As far as we were concerned that was the end of the Orb, although it was with growing frustration that we watched as others continued to call them Ghostly Manifestations - a fact that was compounded further by TV shows like Most Haunted on Living TV and groups set up in its wake who clung to the beliefs that Orbs were paranormal.
Our frustration drove us to try and change this misconception by publishing the results of our research in the hope of at least converting a few to the truth.

We decided to take another look at our research just to double check what we were about to say. We had an extensive database of Orbs - more than 20,000 images still stored on CD's and this information had also been written into our software image analyser programme, so that we could quickly compare new suspect images with the stored data to see if they were dust, water etc.

What we found when we reviewed all this work came as a bit of a shock - we discovered some Orbs that were dramatically different to the majority - both on quick glance and also to the analyser itself which only rated them around 20 or 30% 'the same' as the dust and water Orbs.
This was something that had been overlooked during the earlier experiments due to the sheer number of images that we looked at.
Furthermore, these 'unusual' Orbs seemed to only be seen in pictures taken in the most haunted parts of a haunted location - in fact that's only were we saw them and these Orbs were extremely rare too - about 1 in every 1,000 Orb pictures and less than 1 in every 100 Orbs photographed in haunted locations!


In Conclusion

So, perhaps after all, there really is a phenomenon that can be seen by the digital camera that may ultimately have a cause that cannot be explained and thus will be paranormal, if there is it is extremely rare - less than 0.01% of all the Orb pictures we've looked at over the years - we still only have less than a dozen examples on record and all in places where ghostly activity has been reported. If there is a genuine Paranormal Orb it was very nearly lost and buried forever under a mountain of look-alikes caused by microscopic dust and water vapour droplets.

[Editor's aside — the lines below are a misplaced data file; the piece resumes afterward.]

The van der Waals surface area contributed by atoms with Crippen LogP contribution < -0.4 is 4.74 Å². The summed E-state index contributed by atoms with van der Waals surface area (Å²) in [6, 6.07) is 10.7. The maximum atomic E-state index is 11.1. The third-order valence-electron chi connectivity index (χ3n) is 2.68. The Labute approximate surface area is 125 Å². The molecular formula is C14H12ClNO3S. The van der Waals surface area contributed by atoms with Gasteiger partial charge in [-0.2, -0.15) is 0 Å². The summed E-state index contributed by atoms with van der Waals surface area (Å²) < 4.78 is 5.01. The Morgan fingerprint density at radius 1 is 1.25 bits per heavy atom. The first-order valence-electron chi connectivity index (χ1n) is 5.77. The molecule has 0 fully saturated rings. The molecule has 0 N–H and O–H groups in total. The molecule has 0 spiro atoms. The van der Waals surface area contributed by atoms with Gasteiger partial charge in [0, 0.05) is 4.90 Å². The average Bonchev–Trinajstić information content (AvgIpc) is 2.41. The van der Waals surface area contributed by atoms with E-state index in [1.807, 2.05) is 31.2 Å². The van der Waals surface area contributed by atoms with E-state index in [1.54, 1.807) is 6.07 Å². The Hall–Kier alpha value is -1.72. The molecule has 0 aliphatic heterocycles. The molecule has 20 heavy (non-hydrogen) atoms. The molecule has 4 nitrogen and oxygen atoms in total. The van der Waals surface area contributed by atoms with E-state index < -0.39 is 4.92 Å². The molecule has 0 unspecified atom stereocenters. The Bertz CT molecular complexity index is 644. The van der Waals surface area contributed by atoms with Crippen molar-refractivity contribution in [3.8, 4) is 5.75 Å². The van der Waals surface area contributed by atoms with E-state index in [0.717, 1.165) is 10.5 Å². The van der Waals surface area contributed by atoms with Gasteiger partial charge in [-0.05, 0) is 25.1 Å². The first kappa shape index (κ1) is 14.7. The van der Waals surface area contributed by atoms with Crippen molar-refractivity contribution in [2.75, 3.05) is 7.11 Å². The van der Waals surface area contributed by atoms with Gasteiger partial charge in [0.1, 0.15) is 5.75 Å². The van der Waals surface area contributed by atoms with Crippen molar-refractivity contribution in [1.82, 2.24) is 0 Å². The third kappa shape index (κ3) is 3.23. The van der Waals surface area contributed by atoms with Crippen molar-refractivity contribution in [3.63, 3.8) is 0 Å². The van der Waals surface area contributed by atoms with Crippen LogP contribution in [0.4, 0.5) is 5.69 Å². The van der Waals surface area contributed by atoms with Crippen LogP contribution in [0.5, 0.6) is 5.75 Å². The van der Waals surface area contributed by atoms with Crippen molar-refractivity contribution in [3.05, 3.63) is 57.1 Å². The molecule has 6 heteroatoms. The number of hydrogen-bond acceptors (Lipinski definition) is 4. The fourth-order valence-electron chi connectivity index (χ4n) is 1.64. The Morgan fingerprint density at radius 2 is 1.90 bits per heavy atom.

One possible explanation may lie with a phenomenon that has been known about and reported for more than 150 years, The Ghost Light.

They are defined as a luminous phenomenon usually in the shape of balls or irregular patches of light. Reported around the World they defy explanation. They appear randomly at particular sites and may be active for years or become dormant then reactivate some years later. Ghost lights are widely reported throughout the World including Britain, Japan and the USA.

Characteristics of Ghost Lights:
They appear in haunted locations.
They are elusive and can only be seen from certain angles and distances.
They appear to react to noise and light.
They are most frequently seen with hauntings that involved a tragedy.

Does that sound familiar?

Whatever the ultimate truth turns out to be, Paranormal or just plain normal, Para.Science will continue to hunt for the truth, the search for the origins of the Orb have crossed over into other ongoing experiments that are looking into the links between Electromagnetic Field Radiation and the paranormal - it looks increasingly like all these once disparate strands of research and experimentation are slowly coming together - Perhaps one day they will coincide and we will have an answer to whether Orbs are real or just a load of balls!!!!!!!


Orbs Debunked by Troy Taylor